And don't wait too long to report. A day or two to think about it and get your complaint together is okay, but a week or ten days raises questions about possible fabrication.

The Work Performance Defense

At this point, they might start making a case to get you out of there by having someone criticize your work performance or violation of company rules. If that happens, and they call you in for a negative evaluation or write-up, your only defense is to make a short, clear statement of why the evaluation or write-up is incorrect. They will ignore it, but it puts on the record specifics that contradict their criticism of you. Hopefully, you have your previous evaluations, so that you can show that the criticisms began once you complained.

They will ask you to sign the evaluation or write-up, as a way of showing that you received it, and you should. Your signature usually only means that you received it, not that you agree with it, so there's usually no harm in signing it. But I would read the paper carefully first. Make a note on the paper that you contest the facts, and request a copy. (They may or may not give you a copy.) But you should also request the right to send them a written statement showing that the evaluation or write-up is factually incorrect, or that specific others were not written up for the same offense on specific dates and times. Again, places, times, names of witnesses, any physical evidence like time cards or logs. Get it to them within a few days, and keep your own copy.

Get A Lawyer, And Maybe Another Job

And unless you're confident that HR is on your side, start looking for a lawyer. You might also want to call an organization that provides a legal helpline for the LGBT community, like Lambda Legal, National Center for Lesbian Rights, Gay and Lesbian Advocates and Defenders, the Transgender Law Center or the Transgender Legal Defense and Education Fund. They can sometimes help, or refer you to local attorneys in the field.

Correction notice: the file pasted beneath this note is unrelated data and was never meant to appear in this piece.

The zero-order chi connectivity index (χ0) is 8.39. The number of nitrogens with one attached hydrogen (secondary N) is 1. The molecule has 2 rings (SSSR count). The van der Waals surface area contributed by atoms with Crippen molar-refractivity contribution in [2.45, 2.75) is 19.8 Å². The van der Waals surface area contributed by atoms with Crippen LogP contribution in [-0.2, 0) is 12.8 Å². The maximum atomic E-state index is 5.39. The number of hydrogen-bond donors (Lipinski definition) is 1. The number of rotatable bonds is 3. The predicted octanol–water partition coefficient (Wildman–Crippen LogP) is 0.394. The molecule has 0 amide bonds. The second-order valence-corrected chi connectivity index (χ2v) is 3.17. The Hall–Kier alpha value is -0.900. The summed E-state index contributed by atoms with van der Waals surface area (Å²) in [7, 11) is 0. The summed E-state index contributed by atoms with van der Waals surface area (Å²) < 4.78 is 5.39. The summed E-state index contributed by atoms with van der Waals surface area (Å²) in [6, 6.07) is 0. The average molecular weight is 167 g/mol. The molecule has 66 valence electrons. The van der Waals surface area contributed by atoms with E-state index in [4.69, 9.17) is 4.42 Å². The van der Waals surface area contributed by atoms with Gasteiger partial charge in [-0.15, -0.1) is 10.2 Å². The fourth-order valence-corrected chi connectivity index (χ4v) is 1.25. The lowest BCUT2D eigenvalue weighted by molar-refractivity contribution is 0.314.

If you have a high-level job, it's worth paying for a consultation with a lawyer who specializes in plaintiff's-side employment discrimination litigation. There are a lot of ins and outs to know in employment law, so don't use your business attorney.

If you're counting your pennies, it's going to take a while to find someone good who can take your case on a contingency. Don't go to a lawyer who wants money for a consultation, because there are plenty of lawyers who will do it for free. It might take a lot of phone calls, though. Ask people you know who have had occasion to use lawyers if they can recommend anyone. There are also lots of blogs by employment lawyers with useful information.

I would think about looking to see if there's another job out there that's less hassle and more money. You'll probably have to get another one at some point anyway, if things have gone south. True, you might want to stay on and fight the good fight on principle. I admire that. But it can take incredible amounts of time, effort, money and emotional hassle to enforce the laws. Give it some thought.

Note: I note that the preceding is not legal advice, which can only be given by an attorney admitted to practice law in your jurisdiction, after hearing all of the facts and circumstances in a particular case. The following is drawn from my generalized experience, and you should not assume that it is going to be beneficial to you in your particular situation. My intent is only to be helpful in formulating your own plan of action in a general way. (Photo credit: "Different" by Bigstock.)